Harvesting and marketing
Harvesting methods are very much dependent on the rearing techniques and the design of the farm. When thinning of stock during the culture period is involved or when multiple stocking and harvesting is practised, it is necessary to use gill or seine nets. Fish caught by gill netting are likely to be bruised and may lose some scales.The price of such fish in the Philippine markets is low. Even the fish harvested by complete draining of ponds do not command a good price in the Philippines, because the mud adhering to the fish is believed to impart a muddy flavour or taste. This is why milkfish pond farms in the country have special catching ponds. To harvest the fish, the rearing pond is partially drained at low tide and at subsequent high tide water is allowed to flow in through the catching pond. The fish swim against the current and enter the catching pond, from where they are easily gathered with seines or scoop nets. Some farmers use electrical fishing equipment for harvesting.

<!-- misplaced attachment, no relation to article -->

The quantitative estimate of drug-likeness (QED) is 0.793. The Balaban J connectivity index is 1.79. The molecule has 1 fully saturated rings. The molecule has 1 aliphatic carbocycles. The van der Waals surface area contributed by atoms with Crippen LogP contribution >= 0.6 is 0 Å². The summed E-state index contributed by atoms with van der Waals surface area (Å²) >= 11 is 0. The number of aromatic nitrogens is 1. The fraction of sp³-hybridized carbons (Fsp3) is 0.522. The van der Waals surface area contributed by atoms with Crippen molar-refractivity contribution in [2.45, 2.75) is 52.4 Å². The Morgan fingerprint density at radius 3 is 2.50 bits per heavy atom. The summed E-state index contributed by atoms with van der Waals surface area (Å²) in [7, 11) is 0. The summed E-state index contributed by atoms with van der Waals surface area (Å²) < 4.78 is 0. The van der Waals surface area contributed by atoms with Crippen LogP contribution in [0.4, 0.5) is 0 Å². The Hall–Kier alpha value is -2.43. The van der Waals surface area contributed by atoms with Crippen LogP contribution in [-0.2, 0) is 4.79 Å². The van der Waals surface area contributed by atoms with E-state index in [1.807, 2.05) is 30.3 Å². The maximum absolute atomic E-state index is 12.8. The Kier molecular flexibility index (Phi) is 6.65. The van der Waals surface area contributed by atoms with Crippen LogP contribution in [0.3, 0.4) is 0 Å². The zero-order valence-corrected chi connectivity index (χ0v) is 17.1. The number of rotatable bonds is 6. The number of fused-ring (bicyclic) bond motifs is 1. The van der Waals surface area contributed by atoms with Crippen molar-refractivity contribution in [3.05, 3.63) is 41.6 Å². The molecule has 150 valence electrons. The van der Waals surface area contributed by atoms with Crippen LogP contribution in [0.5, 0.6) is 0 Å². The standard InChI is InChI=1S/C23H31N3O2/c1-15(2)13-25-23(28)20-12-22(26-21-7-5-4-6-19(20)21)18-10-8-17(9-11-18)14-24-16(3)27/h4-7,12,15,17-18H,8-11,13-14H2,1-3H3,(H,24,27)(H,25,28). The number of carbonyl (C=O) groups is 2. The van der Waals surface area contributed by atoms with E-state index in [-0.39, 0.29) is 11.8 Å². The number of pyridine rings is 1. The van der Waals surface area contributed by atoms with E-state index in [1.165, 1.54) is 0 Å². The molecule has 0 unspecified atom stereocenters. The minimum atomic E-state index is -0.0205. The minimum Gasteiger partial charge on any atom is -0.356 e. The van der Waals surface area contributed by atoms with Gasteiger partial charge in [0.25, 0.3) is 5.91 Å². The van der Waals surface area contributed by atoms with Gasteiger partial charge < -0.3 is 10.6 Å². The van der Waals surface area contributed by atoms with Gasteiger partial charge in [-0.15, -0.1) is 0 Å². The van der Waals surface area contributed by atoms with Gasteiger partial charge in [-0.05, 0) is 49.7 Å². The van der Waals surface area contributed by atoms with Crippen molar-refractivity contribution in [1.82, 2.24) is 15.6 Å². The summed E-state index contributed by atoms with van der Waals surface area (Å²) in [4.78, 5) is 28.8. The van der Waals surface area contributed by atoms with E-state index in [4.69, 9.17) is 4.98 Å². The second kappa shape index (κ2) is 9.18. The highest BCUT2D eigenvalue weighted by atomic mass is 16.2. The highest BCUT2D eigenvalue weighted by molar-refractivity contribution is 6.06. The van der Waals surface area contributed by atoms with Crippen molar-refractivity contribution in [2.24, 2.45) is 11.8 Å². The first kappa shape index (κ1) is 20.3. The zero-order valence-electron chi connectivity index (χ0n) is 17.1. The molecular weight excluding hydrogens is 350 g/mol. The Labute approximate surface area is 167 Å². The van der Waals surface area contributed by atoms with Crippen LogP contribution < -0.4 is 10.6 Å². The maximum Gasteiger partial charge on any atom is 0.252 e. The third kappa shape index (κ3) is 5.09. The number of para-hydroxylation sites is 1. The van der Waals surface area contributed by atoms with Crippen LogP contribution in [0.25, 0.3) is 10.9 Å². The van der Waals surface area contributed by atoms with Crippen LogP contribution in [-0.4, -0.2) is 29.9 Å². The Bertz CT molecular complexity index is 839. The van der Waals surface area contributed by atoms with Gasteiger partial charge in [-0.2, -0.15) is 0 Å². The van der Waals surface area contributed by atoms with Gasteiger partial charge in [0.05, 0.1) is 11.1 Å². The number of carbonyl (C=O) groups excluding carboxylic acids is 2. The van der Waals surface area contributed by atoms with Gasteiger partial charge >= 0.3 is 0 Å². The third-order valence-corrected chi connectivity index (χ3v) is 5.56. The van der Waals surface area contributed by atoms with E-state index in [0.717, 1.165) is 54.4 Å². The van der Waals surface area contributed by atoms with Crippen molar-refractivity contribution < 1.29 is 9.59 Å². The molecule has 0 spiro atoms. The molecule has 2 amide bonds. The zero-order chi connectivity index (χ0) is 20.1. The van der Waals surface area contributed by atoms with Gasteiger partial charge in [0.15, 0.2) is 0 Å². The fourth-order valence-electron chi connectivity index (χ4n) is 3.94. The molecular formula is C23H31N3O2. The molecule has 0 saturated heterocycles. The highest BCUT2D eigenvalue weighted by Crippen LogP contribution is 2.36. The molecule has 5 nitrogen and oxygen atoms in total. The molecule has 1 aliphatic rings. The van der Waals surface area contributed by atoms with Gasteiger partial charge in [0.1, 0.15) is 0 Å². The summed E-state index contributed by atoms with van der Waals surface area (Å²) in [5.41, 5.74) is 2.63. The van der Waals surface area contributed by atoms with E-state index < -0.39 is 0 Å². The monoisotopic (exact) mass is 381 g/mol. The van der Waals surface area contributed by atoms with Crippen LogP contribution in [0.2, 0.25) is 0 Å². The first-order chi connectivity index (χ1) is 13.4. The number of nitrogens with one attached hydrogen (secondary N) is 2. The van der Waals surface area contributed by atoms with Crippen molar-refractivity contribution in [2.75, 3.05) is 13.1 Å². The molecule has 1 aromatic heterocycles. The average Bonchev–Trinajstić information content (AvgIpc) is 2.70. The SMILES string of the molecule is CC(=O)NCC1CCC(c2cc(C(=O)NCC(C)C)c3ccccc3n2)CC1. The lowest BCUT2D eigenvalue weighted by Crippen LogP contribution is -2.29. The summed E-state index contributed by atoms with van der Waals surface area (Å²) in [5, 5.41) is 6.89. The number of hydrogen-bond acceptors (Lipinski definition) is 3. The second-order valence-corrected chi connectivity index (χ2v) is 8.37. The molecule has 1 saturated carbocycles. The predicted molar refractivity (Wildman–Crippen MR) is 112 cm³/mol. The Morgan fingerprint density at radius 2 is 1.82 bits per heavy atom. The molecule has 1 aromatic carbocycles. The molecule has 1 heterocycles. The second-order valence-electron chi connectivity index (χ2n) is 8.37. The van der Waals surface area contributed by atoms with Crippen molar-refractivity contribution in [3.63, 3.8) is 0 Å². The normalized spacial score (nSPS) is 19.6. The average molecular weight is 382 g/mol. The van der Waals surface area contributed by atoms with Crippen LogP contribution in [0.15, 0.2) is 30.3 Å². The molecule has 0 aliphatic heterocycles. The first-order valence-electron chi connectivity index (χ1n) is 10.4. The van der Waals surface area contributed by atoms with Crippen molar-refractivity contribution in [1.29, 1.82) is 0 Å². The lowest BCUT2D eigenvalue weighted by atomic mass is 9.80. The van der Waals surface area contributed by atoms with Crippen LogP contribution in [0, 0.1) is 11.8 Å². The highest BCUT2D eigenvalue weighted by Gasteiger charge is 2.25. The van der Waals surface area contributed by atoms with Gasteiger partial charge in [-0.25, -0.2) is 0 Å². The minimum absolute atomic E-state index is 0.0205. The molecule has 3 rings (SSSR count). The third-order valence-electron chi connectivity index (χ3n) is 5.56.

Taiwanese farmers use large gill nets for harvesting milkfish ponds, along with a scare-line to empty the stomachs of the captured fish. Milkfish with empty stomachs keep better during transport to markets. At the end of the rearing season, the ponds are drained after netting and the remaining fish picked up.
Special care is taken in handling milkfish in the Philippines because of consumer preference for unbruised fish with scales intact (fig. 21.11). The fish are often dipped in iced water before packing to prevent loss of scales during handling. Most of the fish are sold in fresh condition, but there is also an important market for deboned and smoked milkfish.
Available economic data on intensive mono-and polyculture of milkfish in ponds and in pens in the Philippines show high profitability in all these types of systems. Higher returns are obtained in polyculture with quick-growing species of shrimps.